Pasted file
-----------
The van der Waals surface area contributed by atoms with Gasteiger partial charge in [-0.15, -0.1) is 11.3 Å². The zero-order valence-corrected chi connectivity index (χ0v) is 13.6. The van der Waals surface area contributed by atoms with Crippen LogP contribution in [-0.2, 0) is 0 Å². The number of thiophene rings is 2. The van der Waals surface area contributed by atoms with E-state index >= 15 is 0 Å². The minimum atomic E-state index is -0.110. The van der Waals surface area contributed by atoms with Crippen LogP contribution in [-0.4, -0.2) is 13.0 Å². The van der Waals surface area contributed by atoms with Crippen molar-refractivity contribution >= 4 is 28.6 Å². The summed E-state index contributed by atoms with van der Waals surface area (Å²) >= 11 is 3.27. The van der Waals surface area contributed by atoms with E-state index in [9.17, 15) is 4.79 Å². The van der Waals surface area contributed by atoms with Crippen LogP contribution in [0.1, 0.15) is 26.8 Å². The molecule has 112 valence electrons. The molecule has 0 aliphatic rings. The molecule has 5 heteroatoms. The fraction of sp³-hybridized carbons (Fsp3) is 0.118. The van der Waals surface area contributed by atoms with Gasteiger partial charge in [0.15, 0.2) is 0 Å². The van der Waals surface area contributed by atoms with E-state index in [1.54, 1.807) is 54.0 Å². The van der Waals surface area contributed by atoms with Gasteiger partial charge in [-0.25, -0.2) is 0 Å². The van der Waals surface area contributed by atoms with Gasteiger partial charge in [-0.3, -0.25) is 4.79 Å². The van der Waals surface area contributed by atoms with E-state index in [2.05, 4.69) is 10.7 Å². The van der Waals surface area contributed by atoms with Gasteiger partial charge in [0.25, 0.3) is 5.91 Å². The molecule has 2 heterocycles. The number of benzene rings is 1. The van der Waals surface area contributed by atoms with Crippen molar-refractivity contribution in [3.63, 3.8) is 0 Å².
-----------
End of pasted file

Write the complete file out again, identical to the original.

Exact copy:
The van der Waals surface area contributed by atoms with Gasteiger partial charge in [-0.15, -0.1) is 11.3 Å². The zero-order valence-corrected chi connectivity index (χ0v) is 13.6. The van der Waals surface area contributed by atoms with Crippen LogP contribution in [-0.2, 0) is 0 Å². The number of thiophene rings is 2. The van der Waals surface area contributed by atoms with E-state index >= 15 is 0 Å². The minimum atomic E-state index is -0.110. The van der Waals surface area contributed by atoms with Crippen LogP contribution in [-0.4, -0.2) is 13.0 Å². The van der Waals surface area contributed by atoms with Crippen molar-refractivity contribution >= 4 is 28.6 Å². The summed E-state index contributed by atoms with van der Waals surface area (Å²) >= 11 is 3.27. The van der Waals surface area contributed by atoms with E-state index in [9.17, 15) is 4.79 Å². The van der Waals surface area contributed by atoms with Crippen LogP contribution in [0.1, 0.15) is 26.8 Å². The molecule has 112 valence electrons. The molecule has 0 aliphatic rings. The molecule has 5 heteroatoms. The fraction of sp³-hybridized carbons (Fsp3) is 0.118. The van der Waals surface area contributed by atoms with Gasteiger partial charge in [0.15, 0.2) is 0 Å². The van der Waals surface area contributed by atoms with E-state index in [1.54, 1.807) is 54.0 Å². The van der Waals surface area contributed by atoms with Gasteiger partial charge in [-0.25, -0.2) is 0 Å². The van der Waals surface area contributed by atoms with Gasteiger partial charge in [-0.3, -0.25) is 4.79 Å². The van der Waals surface area contributed by atoms with E-state index in [2.05, 4.69) is 10.7 Å². The van der Waals surface area contributed by atoms with Gasteiger partial charge in [0.25, 0.3) is 5.91 Å². The molecule has 2 heterocycles. The number of benzene rings is 1. The van der Waals surface area contributed by atoms with Crippen molar-refractivity contribution in [3.63, 3.8) is 0 Å².